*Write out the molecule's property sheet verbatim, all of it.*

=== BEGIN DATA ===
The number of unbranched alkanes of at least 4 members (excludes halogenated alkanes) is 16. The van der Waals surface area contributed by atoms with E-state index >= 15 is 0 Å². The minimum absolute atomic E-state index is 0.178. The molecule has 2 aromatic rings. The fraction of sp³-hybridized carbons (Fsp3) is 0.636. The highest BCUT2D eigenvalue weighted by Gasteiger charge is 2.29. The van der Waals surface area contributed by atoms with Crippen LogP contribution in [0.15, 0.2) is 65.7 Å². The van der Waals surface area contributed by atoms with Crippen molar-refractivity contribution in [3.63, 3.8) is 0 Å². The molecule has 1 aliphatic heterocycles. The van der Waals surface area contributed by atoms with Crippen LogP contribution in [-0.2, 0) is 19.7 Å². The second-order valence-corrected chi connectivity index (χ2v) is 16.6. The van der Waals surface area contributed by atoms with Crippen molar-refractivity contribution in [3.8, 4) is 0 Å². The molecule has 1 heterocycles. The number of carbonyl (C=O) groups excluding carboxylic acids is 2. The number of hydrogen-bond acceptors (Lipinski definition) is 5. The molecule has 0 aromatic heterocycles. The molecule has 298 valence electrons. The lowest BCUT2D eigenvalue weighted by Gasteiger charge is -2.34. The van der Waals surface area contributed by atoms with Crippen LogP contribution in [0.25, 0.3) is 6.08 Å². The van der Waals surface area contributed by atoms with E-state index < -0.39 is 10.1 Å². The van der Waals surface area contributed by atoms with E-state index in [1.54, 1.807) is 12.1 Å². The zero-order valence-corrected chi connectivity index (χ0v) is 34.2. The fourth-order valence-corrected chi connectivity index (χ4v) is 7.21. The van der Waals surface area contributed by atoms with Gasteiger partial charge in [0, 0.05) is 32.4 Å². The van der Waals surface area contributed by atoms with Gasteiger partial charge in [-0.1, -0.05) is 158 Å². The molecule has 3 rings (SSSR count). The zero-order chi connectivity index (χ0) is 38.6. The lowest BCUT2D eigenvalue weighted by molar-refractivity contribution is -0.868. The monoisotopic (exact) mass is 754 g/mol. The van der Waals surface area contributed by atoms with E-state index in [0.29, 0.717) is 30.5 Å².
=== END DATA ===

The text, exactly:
The number of unbranched alkanes of at least 4 members (excludes halogenated alkanes) is 16. The van der Waals surface area contributed by atoms with E-state index >= 15 is 0 Å². The minimum absolute atomic E-state index is 0.178. The molecule has 2 aromatic rings. The fraction of sp³-hybridized carbons (Fsp3) is 0.636. The highest BCUT2D eigenvalue weighted by Gasteiger charge is 2.29. The van der Waals surface area contributed by atoms with Crippen LogP contribution in [0.15, 0.2) is 65.7 Å². The van der Waals surface area contributed by atoms with Crippen molar-refractivity contribution in [3.63, 3.8) is 0 Å². The molecule has 1 aliphatic heterocycles. The van der Waals surface area contributed by atoms with Crippen LogP contribution in [-0.2, 0) is 19.7 Å². The second-order valence-corrected chi connectivity index (χ2v) is 16.6. The van der Waals surface area contributed by atoms with Crippen molar-refractivity contribution in [3.8, 4) is 0 Å². The molecule has 1 heterocycles. The number of carbonyl (C=O) groups excluding carboxylic acids is 2. The number of hydrogen-bond acceptors (Lipinski definition) is 5. The molecule has 0 aromatic heterocycles. The molecule has 298 valence electrons. The lowest BCUT2D eigenvalue weighted by Gasteiger charge is -2.34. The van der Waals surface area contributed by atoms with Crippen LogP contribution in [0.25, 0.3) is 6.08 Å². The van der Waals surface area contributed by atoms with E-state index < -0.39 is 10.1 Å². The van der Waals surface area contributed by atoms with E-state index in [1.54, 1.807) is 12.1 Å². The zero-order valence-corrected chi connectivity index (χ0v) is 34.2. The fourth-order valence-corrected chi connectivity index (χ4v) is 7.21. The van der Waals surface area contributed by atoms with Gasteiger partial charge in [0, 0.05) is 32.4 Å². The van der Waals surface area contributed by atoms with Gasteiger partial charge in [-0.1, -0.05) is 158 Å². The molecule has 3 rings (SSSR count). The zero-order chi connectivity index (χ0) is 38.6. The lowest BCUT2D eigenvalue weighted by molar-refractivity contribution is -0.868. The monoisotopic (exact) mass is 754 g/mol. The van der Waals surface area contributed by atoms with E-state index in [0.29, 0.717) is 30.5 Å².